different forms of admiration for Shakespeare be-
yond the Rhine give us a kind of abstract of the
vicissitudes of criticism in what is the classic land
of theory.


The Romantic School was the first to write the
name of Shakespeare on its banners. Lessing had
already set the example of the English drama in
opposition to the artificial rules of the French
tragedy. But the Romantics went further. They
put Shakespeare forward as the representative of
the middle ages, to which they had taken a fancy.
They sought and found in him all the elements of
art as they understood it. They acquitted him of
all the defects with which he was reproached —
slips in history and geography as well as mere faults
of taste. Their sun must have no spots ; their
Bible must remain infallible. Shakespeare had been
regarded as an unconscious poet. They claimed
for him the full and clear conviction of his own
genius and his own work. In short, the author of
" Hamlet " was proclaimed the universal poet, the
giant of the ages, the supreme exponent of his age,
of humanity, of the world.

Philosophical speculation succeeded Romantic
mysticism : yet without affecting the new cult,
to which it was satisfied with giving a different
meaning. Hegel in his " iEsthetic " followed the
development of the idea through the different
phases of art — the symbolic art of Asia, the clas-
sical art of the Greeks, and finally the romantic
art of the Moderns. This lattei', in obedience to
the ternary arrangement of the system, passed
from painting to mixsic, then from music to poetry,
and went through the three successive phases of


epic, lyric, and drama. Thus drama represented
the highest and completest form of art, and Shake-
speare, it will be understood, came in at this final
term of the demonstration as a personification of
the dramatic class. The English poet thus had
still to play pretty much the same part, and con-
tinued to hide himself from vulgar eyes in uncon-
tested and inaccessible supremacy.

Time brought with it a fresh reaction : the appar-
ent rigor of the Hegelian dialectic had succeeded
the fantasies of Romanticism ; but a day came
when this dialectic seemed hollow. The Germans
were suddenly seized with a great disgust for for-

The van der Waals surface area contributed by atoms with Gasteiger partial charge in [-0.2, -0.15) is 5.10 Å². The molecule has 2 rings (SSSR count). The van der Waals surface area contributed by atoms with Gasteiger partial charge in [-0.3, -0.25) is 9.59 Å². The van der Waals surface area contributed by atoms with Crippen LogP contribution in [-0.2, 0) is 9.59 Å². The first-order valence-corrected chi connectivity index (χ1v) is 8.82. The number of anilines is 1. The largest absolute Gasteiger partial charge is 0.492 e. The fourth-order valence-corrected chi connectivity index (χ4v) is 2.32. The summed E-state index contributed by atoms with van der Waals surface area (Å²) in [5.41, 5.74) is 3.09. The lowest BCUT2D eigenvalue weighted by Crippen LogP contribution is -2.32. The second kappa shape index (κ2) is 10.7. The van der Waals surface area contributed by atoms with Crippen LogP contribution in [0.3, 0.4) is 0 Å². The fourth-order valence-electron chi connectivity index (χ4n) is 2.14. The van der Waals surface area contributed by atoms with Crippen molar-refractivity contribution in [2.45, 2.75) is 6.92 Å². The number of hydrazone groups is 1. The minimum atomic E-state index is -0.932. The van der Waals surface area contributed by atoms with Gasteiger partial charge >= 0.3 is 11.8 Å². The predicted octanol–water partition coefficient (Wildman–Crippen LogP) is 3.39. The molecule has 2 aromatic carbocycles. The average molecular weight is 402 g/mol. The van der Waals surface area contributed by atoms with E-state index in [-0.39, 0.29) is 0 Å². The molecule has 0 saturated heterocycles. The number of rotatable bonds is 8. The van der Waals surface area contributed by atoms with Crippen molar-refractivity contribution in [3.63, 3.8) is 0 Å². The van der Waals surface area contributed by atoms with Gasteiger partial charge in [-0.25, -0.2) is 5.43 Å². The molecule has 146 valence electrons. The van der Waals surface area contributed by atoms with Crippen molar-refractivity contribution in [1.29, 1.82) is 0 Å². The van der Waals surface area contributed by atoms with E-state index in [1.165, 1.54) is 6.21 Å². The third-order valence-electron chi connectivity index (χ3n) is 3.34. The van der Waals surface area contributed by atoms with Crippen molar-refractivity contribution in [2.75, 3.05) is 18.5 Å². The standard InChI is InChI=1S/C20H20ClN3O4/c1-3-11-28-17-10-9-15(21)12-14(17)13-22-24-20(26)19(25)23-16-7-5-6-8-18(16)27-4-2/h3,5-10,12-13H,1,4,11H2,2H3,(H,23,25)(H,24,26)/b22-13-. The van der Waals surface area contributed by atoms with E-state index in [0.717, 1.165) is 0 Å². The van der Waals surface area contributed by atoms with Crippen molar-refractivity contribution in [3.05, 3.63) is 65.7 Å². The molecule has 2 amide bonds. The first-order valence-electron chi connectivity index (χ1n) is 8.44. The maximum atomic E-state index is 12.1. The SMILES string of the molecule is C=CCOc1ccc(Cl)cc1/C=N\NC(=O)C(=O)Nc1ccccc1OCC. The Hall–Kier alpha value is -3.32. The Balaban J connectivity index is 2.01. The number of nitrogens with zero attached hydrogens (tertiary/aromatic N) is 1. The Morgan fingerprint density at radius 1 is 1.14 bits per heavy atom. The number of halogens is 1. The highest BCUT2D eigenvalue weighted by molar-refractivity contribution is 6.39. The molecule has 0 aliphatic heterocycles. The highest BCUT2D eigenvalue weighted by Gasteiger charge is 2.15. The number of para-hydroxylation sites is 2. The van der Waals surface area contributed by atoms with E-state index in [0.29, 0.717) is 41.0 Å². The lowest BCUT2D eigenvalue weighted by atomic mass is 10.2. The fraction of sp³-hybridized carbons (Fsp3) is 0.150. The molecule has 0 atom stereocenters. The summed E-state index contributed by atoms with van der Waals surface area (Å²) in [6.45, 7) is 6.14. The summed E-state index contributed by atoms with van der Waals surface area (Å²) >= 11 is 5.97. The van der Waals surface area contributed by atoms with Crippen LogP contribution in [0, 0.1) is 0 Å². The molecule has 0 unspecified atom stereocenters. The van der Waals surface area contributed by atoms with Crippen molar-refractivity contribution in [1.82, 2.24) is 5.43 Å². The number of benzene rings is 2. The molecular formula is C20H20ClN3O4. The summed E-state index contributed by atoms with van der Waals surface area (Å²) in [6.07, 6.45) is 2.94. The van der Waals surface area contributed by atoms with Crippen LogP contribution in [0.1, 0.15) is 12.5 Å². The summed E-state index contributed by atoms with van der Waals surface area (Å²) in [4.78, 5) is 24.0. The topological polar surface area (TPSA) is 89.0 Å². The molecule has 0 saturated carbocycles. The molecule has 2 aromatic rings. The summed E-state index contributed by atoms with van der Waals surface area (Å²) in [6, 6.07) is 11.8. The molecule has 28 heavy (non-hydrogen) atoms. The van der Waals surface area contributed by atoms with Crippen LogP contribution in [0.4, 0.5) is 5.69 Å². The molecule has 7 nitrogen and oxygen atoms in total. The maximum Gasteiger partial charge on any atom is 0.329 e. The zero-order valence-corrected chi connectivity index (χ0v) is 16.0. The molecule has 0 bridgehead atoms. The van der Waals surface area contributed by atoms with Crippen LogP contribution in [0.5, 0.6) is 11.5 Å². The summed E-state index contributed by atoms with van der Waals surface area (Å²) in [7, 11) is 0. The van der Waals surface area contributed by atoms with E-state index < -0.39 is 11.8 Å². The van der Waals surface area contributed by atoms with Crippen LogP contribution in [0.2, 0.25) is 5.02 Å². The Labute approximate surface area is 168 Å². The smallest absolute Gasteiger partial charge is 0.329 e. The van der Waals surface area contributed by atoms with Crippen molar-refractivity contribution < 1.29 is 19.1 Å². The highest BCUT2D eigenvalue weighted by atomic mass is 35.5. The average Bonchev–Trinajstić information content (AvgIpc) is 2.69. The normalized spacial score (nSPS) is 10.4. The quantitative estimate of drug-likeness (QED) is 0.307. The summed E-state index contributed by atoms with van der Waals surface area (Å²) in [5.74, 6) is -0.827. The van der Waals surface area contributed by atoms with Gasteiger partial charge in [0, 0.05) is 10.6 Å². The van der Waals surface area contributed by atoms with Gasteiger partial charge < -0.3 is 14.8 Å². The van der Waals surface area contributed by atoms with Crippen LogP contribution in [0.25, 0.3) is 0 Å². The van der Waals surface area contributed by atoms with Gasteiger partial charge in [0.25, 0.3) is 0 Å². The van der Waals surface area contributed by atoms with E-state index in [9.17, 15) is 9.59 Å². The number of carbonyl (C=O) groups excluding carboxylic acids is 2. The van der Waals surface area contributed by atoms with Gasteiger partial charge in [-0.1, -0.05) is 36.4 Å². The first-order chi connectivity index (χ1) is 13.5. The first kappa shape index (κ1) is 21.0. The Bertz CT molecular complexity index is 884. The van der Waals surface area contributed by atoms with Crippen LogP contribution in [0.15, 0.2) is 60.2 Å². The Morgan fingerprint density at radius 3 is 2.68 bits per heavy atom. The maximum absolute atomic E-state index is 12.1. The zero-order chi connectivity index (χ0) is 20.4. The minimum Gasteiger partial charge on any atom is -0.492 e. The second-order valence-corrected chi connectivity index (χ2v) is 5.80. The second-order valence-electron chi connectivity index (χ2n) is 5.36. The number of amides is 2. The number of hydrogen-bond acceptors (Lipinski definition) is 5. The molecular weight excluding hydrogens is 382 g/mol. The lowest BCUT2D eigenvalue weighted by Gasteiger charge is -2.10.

mulas. They turned eagerly towards active life :
they stimulated themselves to become men of
action. Public and private virtues recovered in
their eyes the place too long usurped by contempla-
tion. Thenceforward nothing was fine unless it was
moral. Lucky Shakespeare to find the means of
preserving his royalty even in this third evolution !
An eminent critic, Herr Gervinus, hastened to
prove (in four volumes) that Shakespeare was the
greatest of moralists, the most eloquent defender
of the ways of Providence, the surest guide of man-
kind in the paths of virtue. Not a play of his but,
under the commentator's pen, ended by showing
some intention of high teaching.

Never had more ability been put at the service of
an unluckier thesis. It so happens that Shakespeare
is of all the great poets the furthest removed, not


merely from any thought of didactics, but from all
fixed ideas of the moral kind. A poet pure and
simple, he treats good and evil as impartially as
Nature herself. But G-ermany had a fit of utility
and. didactics upon her ; and it was necessary to
confirm her in this way of wisdom without disturb-
ing her faith in Shakespeare. This was the origin
of Herr Gervinus's book ; he gave a new opening
to the need for engouement which characterizes our
ingenious neighbors.

Up to this point, and through all these revolu-
tions of taste and thought, enthusiasm had remained
unaffected; the unconscious poet and the learned
poet, the unrestrained fantasist and the exalted
sage, had been admired by turns ; but the genius
had been unceasingly declared unique and incom-
parable. Each vied with other in extravagance of
praise ; there were no reserves. It would have
seemed indecent to pick out faults or even to set
degrees between beauties. Men were ready to say
with Victor Hugo, " The oak has an eccentric fashion
of growing — knotty boughs, sombre foliage, rough
and coarse bark — but he is the oak. And it is
because of all this that he is the oak." It would have
been thought a want of filial piety to treat the mas-
ter's works like those of any other mortal. But
alas ! no faith is so deeply rooted in the human
soul that it is not shaken at last. There is no
movement so unanimous that it does not sooner or
later provoke a reaction, and the more blind and


excessive the tide lias been the more certain is the
reflax. In no other way than this can the balance
to which all human affairs tend be established;

1 2 3 4 5 6 8 10 11 12 13 14 15 16 17 18 19 20 21

Online LibraryEdmond Henri Adolphe SchererEssays on English literature; → online text (page 8 of 21)